I lived in a condo for 5 years with no acces to beachside balcony for a solid year for balcony repair and since I left the only elevator has been down for 5 months so far. If a lot of new people move in there is the noise of renos.

There are definitely benefits to condo life but please look into age, maintenance record and as noted condo docs and management and the budget!

And fyi, no room to store RV.

Good luck.
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Old 05-25-2021, 07:30 PM   #9
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You can pretty much assume condo association will not allow it unless they have a dedicated RV parking area. And even if the HOA allows it, they can change the rules anytime they want.

Heck, even regular single family homes with HOAs often don’t allow it. I visited a friend in such a community. First mistake I parked on the street. Not allowed. Then I parked in his driveway. Nope, this wasn’t allowed either. I am not talking an RV, I am talking my car. They had to come pick us up. Can you tell I hate HOAs??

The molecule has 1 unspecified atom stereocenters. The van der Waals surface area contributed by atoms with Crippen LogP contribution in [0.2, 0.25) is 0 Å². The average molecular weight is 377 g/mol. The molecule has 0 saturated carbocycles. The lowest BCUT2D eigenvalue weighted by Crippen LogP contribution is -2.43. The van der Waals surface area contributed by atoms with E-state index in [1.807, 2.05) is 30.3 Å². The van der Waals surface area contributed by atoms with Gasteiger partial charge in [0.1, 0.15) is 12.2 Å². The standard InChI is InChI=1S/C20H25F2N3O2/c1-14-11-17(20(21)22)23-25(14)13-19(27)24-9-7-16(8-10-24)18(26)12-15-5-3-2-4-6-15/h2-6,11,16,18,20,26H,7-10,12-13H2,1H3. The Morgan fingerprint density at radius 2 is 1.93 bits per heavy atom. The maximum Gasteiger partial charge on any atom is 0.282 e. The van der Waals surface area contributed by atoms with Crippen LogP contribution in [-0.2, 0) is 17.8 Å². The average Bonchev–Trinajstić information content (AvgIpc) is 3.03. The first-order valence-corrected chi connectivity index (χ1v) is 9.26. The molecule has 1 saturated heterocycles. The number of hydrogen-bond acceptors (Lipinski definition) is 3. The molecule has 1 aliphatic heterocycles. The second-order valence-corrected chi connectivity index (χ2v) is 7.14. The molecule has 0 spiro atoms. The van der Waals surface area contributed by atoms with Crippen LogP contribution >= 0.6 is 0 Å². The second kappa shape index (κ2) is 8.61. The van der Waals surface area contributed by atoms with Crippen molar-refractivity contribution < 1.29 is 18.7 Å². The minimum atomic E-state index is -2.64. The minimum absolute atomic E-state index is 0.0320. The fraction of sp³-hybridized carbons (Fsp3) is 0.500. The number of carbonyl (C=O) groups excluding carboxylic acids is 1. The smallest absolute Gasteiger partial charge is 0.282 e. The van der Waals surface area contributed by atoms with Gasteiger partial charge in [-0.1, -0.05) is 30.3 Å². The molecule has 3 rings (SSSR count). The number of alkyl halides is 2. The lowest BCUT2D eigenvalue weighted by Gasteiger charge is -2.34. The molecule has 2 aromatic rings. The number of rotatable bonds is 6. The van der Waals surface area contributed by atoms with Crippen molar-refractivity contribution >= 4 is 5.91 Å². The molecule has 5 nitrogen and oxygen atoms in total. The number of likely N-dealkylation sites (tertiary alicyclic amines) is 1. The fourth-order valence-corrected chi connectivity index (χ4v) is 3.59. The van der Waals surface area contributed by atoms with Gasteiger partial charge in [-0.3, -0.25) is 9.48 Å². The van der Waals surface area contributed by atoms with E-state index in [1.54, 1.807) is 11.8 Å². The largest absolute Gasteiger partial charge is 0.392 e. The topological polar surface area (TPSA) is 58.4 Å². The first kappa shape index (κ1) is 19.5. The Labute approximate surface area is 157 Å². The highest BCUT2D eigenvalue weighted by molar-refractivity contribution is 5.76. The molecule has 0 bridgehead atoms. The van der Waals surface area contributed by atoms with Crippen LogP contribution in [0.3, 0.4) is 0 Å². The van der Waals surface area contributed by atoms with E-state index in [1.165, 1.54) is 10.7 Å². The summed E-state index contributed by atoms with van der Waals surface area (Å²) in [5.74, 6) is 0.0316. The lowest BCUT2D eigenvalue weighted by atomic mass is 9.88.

And for the price of many HOA fees, you can contract with someone to do the work for you in a single family home for less. We’ve stayed in an Airbnb in Utah, HOA fee was $800 a month! Meanwhile, I pay someone to mow my half acre yard on my in town home $40. Cleaning the gutters is $100. Since mowing is seasonal, I’m barely over the one month HOA fee for a full year’s maintenance...
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Old 05-26-2021, 04:52 AM   #10
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Originally Posted by Jon in AZ View Post
That was my thinking exactly. I also wanted a small or mid-sized town with paved roads, water/sewer, and hospital/police/fire nearby, and a sunny meadow location for gardening and future solar.